|Datasheet||Specific References||Reviews||Related Products||Protocols|
|A DNA sequence encoding the hamster FUT8 (G3HCE4) (Arg68-Lys575) was fused with a polyhistidine tag at the C-terminus.|
|In general, recombinant proteins are provided as lyophilized powder which are shipped at ambient temperature.|
Bulk packages of recombinant proteins are provided as frozen liquid. They are shipped out with blue ice unless customers require otherwise.
|> 95 % as determined by SDS-PAGE|
|< 1.0 EU per μg of the protein as determined by the LAL method|
|Samples are stable for up to twelve months from date of receipt at -70℃|
|The recombinant hamster FUT8 consists of 518 amino acids and has a calculated molecular mass of 60.1 kDa. The recombinant protein migrates as an approximately 55 kDa band in SDS-PAGE under reducing conditions.|
|Lyophilized from sterile 20mM Tris, 500mM NaCl, 3mM DTT, 10% glycerol, pH 7.0.|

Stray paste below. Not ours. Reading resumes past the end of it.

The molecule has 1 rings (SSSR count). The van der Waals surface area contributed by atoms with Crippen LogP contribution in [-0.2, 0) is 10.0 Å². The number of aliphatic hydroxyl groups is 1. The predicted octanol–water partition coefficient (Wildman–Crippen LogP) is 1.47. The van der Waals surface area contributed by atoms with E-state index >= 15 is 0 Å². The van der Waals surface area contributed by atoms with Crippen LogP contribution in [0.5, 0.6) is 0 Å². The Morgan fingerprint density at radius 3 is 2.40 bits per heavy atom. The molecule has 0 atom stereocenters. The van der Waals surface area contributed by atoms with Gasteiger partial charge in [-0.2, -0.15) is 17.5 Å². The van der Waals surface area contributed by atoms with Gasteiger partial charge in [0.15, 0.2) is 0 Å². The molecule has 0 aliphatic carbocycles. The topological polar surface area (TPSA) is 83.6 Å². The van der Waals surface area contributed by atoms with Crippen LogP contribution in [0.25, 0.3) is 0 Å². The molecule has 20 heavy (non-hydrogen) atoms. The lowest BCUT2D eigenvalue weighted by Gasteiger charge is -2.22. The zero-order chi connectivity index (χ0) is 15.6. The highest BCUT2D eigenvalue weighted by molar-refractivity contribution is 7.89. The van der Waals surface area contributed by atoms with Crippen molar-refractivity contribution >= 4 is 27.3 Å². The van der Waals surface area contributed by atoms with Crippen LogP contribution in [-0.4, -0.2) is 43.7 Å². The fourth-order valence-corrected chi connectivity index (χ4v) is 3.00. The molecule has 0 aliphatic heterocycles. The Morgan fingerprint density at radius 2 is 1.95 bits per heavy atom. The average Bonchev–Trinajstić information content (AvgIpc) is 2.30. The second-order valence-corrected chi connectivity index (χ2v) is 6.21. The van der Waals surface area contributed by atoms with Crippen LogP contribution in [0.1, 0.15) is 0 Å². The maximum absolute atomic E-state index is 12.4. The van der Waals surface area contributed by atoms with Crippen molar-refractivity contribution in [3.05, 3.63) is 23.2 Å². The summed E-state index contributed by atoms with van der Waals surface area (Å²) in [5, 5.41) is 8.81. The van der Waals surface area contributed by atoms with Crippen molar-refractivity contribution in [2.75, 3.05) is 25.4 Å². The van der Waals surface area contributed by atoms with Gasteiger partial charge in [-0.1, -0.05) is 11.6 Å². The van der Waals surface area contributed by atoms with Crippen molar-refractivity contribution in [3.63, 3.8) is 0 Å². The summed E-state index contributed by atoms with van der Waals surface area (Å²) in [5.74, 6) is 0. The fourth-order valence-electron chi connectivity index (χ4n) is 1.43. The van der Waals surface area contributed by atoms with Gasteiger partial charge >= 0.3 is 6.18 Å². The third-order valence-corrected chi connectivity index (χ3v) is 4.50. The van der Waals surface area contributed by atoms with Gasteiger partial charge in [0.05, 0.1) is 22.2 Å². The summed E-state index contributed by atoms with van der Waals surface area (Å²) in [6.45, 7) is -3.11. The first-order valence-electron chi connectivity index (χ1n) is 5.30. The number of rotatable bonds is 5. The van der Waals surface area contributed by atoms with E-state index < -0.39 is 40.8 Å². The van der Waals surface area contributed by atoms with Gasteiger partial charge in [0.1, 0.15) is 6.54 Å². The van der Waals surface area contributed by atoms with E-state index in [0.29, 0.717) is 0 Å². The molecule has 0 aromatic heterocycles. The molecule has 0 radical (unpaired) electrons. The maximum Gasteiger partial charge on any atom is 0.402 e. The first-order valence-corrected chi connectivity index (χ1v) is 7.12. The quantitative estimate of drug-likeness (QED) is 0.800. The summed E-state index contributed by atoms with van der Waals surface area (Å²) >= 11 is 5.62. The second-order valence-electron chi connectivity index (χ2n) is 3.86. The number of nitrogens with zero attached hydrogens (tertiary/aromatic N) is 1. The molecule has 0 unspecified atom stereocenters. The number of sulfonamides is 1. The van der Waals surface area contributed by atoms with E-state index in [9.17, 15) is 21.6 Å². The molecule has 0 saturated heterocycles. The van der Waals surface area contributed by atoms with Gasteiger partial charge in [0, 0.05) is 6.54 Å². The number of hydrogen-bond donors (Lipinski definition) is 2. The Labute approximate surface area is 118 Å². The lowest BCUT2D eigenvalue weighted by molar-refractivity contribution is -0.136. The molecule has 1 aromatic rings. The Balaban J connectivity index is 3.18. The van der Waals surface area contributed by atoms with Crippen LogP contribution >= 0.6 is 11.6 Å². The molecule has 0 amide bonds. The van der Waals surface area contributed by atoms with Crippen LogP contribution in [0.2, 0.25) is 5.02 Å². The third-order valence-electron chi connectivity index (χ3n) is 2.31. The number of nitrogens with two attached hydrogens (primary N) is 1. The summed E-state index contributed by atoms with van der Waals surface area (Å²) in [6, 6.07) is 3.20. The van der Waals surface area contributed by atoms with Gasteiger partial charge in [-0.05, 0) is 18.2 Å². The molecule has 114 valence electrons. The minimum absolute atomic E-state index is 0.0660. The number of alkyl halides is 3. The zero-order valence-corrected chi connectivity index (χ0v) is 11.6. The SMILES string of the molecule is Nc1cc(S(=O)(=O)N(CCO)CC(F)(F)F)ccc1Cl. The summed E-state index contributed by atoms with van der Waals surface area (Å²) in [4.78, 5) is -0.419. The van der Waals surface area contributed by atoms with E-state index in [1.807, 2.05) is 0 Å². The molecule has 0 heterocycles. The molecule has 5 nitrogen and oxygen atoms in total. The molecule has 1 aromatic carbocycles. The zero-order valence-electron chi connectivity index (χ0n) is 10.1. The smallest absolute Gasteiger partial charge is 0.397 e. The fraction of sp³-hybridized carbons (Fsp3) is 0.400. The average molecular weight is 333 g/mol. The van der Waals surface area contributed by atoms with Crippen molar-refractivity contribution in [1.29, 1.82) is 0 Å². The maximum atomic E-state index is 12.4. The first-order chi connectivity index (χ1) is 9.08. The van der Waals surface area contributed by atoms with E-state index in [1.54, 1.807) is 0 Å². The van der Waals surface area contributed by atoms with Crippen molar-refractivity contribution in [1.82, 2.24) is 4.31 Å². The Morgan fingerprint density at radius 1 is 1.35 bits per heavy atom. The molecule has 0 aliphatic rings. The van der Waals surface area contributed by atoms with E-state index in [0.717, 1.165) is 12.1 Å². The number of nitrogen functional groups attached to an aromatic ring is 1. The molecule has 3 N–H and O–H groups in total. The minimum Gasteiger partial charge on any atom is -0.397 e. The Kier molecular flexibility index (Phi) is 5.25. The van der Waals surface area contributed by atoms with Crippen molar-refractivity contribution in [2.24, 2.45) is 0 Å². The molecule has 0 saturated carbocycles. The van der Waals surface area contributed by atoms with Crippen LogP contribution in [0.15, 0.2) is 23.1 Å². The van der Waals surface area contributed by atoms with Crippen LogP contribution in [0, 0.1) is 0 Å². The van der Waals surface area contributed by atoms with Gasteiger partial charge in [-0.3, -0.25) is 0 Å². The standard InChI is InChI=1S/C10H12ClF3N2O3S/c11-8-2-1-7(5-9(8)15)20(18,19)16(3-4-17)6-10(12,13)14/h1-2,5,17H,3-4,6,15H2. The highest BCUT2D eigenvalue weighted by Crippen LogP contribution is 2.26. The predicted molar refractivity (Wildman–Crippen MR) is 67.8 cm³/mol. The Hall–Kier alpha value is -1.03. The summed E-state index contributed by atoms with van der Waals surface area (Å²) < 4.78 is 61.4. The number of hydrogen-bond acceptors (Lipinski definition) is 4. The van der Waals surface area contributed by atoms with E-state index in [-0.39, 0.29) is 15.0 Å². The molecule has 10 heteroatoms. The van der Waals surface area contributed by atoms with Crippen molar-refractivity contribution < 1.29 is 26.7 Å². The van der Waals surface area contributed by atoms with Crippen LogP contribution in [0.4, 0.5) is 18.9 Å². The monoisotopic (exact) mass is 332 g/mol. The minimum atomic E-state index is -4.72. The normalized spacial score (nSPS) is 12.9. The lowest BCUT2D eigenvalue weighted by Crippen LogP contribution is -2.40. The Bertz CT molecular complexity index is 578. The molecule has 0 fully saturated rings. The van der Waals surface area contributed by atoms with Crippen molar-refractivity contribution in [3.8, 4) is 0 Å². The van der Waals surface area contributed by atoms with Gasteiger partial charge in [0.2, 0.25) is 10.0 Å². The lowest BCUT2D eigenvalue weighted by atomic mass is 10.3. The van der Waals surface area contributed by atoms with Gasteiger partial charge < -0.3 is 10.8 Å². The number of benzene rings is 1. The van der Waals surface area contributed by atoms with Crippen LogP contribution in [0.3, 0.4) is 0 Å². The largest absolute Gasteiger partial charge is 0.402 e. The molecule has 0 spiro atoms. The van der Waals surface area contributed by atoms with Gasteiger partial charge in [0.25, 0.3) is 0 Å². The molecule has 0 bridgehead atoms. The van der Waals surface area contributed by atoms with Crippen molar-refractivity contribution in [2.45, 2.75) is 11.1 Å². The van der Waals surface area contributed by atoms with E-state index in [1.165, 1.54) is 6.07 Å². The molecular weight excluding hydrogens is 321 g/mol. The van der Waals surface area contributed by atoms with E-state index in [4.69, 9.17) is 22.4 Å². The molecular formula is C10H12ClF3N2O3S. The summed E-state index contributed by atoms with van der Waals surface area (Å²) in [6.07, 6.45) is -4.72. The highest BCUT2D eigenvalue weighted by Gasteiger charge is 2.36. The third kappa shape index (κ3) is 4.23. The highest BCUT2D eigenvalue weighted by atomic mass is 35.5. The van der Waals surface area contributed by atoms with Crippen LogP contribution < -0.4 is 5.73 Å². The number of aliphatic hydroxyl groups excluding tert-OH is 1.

1. Normally 5 % - 8 % trehalose and mannitol are added as protectants before lyophilization. Specific concentrations are included in the hardcopy of COA.
2. Please contact us for any concerns or special requirements.
|Store it under sterile conditions at -20℃ to -80℃. It is recommended that the protein be aliquoted for optimal storage. Avoid repeated freeze-thaw cycles.|
|A hardcopy of COA with reconstitution instruction is sent along with the products. Please refer to it for detailed information.|
Human alpha (1,6) fucosyltransferase 8, also known as FUT8, is a member of the glycosyltransferase family. Fucosyltransferases are the enzymes transferring fucose from GDP-Fuc to Gal in an alpha1,2-linkage and to GlcNAc in alpha1,3-linkage, alpha1,4-linkage, or alpha1,6-linkage. All fucosyltransferases utilize the same nucleotide sugar, their specificity reside in the recognition of the acceptor and in the type of linkage formed. Fucosyltransferases share some common structural and catalytic features. On the basis of protein sequence similarities, these enzymes can be classified into four distinct families: (1) the alpha-2-fucosyltransferases, (2) the alpha-3-fucosyltransferases, (3) the mammalian alpha-6-fucosyltransferases, and (4) the bacterial alpha-6-fucosyltransferases. The alpha-3-fucosyltransferases constitute a distinct family as they lack the consensus peptide, but some regions display similarities with the alpha-2 and alpha-6-fucosyltranferases.